In a terse, two-sentence announcement, Pfizer said it will discuss its application with the agency and consider "various possible courses of action." The FDA's rejection of Oporia, known by its scientific name lasofoxifene, was a setback for a drug that Pfizer had hoped would have multiple uses.
Pfizer filed its osteoporosis application with the agency 13 months ago. In December, it asked the FDA to approve the drug as a treatment for vaginal atrophy. A Pfizer spokeswoman said the FDA hasn't commented on the vaginal atrophy application.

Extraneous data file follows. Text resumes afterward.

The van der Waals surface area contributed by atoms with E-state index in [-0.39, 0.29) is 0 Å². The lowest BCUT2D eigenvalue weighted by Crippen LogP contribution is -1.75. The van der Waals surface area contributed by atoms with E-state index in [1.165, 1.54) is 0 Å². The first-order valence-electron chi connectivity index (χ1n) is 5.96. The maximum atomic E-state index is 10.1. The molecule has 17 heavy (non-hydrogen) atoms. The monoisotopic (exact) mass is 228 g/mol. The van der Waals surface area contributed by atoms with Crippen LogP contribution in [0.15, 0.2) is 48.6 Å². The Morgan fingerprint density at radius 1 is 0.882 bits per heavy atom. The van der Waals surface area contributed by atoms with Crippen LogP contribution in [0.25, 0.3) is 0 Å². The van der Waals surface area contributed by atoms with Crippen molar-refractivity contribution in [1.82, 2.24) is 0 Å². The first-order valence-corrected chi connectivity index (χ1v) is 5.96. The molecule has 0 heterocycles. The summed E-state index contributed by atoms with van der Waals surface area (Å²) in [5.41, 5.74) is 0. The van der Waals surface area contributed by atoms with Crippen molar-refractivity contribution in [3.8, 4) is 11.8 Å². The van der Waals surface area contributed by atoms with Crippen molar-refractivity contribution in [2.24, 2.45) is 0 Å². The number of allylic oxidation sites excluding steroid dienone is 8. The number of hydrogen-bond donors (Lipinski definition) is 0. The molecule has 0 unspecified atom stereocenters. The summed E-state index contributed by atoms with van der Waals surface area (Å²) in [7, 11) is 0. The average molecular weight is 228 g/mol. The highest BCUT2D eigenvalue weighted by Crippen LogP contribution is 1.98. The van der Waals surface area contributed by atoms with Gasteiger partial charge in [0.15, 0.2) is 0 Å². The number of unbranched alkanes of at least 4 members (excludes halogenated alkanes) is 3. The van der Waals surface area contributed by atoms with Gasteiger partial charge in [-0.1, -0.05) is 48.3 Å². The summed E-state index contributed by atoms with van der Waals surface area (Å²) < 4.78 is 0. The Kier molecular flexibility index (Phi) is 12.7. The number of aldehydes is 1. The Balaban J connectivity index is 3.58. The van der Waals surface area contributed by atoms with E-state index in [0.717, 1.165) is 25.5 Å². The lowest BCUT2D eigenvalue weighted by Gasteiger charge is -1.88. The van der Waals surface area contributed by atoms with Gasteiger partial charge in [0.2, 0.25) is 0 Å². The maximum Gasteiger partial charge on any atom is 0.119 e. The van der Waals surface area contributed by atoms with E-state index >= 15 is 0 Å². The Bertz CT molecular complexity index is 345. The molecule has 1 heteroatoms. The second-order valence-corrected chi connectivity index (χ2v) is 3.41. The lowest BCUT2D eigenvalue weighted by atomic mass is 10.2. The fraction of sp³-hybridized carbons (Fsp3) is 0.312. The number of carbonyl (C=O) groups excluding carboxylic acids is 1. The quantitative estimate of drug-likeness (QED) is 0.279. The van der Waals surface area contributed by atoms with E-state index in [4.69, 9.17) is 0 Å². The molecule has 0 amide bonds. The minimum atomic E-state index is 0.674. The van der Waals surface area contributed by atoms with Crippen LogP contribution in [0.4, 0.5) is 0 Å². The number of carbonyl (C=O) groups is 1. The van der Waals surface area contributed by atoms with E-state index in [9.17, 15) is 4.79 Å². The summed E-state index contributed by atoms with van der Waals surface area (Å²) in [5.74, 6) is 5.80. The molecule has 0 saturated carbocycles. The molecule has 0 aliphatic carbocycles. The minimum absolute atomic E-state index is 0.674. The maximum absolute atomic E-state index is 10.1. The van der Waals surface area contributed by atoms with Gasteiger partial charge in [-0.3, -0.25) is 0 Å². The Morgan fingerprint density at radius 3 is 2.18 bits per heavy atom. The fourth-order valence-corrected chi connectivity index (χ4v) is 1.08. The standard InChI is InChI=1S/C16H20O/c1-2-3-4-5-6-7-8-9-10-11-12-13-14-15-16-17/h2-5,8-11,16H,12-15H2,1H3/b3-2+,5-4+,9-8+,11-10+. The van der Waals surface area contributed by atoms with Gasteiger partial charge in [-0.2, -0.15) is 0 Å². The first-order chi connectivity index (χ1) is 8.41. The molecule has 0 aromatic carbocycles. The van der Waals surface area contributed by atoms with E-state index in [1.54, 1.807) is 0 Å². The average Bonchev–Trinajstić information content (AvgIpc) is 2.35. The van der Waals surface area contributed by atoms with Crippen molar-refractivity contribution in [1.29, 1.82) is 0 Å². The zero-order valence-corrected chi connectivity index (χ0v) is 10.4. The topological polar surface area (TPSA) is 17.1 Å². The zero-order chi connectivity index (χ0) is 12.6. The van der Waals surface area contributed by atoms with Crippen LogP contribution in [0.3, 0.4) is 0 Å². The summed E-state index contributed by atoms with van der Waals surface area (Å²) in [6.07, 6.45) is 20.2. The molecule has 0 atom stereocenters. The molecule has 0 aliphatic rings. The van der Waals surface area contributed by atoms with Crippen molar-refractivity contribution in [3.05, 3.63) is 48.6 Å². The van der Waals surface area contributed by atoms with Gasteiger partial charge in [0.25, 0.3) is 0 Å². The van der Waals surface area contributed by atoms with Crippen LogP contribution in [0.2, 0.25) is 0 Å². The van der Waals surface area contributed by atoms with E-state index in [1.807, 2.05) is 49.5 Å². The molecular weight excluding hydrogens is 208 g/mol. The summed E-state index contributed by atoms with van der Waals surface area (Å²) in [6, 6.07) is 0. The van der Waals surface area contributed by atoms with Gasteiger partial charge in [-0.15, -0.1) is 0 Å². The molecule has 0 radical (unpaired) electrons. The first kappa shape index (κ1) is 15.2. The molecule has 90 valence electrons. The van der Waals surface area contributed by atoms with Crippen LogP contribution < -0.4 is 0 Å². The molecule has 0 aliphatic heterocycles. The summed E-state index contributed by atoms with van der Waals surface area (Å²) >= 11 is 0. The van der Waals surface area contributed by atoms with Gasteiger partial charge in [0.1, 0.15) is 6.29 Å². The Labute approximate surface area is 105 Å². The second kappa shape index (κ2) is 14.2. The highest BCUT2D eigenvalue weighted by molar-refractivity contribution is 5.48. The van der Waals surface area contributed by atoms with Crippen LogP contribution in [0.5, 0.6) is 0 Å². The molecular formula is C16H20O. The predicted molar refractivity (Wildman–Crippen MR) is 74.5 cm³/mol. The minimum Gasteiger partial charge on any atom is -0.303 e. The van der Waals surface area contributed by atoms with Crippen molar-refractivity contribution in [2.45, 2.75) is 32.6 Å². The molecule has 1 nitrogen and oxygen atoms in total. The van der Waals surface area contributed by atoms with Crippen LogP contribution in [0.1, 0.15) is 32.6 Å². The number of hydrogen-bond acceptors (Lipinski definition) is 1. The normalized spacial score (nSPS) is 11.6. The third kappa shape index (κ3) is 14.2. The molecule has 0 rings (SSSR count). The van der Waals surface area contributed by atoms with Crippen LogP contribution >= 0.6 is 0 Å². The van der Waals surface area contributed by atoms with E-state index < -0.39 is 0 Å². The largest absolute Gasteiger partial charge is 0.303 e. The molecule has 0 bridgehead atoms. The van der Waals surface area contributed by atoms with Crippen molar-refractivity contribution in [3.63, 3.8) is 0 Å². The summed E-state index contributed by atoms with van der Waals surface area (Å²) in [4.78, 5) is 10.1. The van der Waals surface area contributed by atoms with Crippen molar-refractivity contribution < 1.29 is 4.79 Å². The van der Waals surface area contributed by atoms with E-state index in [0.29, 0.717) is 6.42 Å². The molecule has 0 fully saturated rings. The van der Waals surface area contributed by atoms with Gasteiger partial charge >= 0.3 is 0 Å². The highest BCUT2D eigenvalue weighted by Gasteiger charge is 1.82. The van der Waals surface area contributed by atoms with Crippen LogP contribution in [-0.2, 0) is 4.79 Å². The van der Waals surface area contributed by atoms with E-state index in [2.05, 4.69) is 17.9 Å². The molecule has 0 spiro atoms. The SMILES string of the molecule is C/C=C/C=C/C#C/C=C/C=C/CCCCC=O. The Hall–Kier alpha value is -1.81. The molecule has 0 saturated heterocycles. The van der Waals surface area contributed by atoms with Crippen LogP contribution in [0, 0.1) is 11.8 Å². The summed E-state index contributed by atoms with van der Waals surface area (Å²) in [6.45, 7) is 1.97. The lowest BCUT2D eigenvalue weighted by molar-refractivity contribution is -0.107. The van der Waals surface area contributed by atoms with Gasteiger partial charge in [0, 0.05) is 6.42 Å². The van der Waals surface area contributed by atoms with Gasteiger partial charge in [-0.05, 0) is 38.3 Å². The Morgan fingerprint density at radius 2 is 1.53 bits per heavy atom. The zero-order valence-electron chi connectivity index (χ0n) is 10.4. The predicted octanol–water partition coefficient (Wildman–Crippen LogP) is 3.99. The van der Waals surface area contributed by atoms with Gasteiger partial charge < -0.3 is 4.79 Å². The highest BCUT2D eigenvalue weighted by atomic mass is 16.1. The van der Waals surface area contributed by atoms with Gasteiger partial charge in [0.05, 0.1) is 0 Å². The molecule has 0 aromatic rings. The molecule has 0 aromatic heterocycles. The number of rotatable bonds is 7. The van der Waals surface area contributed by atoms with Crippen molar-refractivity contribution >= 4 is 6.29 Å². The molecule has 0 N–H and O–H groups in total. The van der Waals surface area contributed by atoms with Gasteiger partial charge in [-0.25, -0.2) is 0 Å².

The news helped send Pfizer's stock down 33 cents, or 1.3%, to $26.01 in early afternoon trading. Shares of Pfizer's partner, Ligand Pharmaceuticals, (LGND - Get Report) fell 79 cents, or 9%, to $8.01.Pfizer's collaboration with Ligand, which now trades as a "pink sheet" stock, calls for Ligand to receive certain royalty payments during the drug's development. Ligand will get other payments if the drug is approved, and it will receive additional royalties equal to 6% of worldwide sales for any approved use of the drug. San Diego-based Ligand, which has development deals with several Big Pharma companies, said Monday night that it's now the subject of a formal investigation by the Securities and Exchange Commission regarding the companies restatement of earnings for 2002 and 2003, each quarter of 2003 and the first three quarters of 2004. "These matters have been the subject of an informal SEC inquiry," Ligand said in a press release issued Monday about six hours after markets had closed. "Ligand has been fully cooperating with the SEC and will continue to do so." Ligand was delisted from Nasdaq last week. The company is seeking reinstatement, saying that it hopes to be in compliance with all SEC financial report-filing guidelines within 60 days.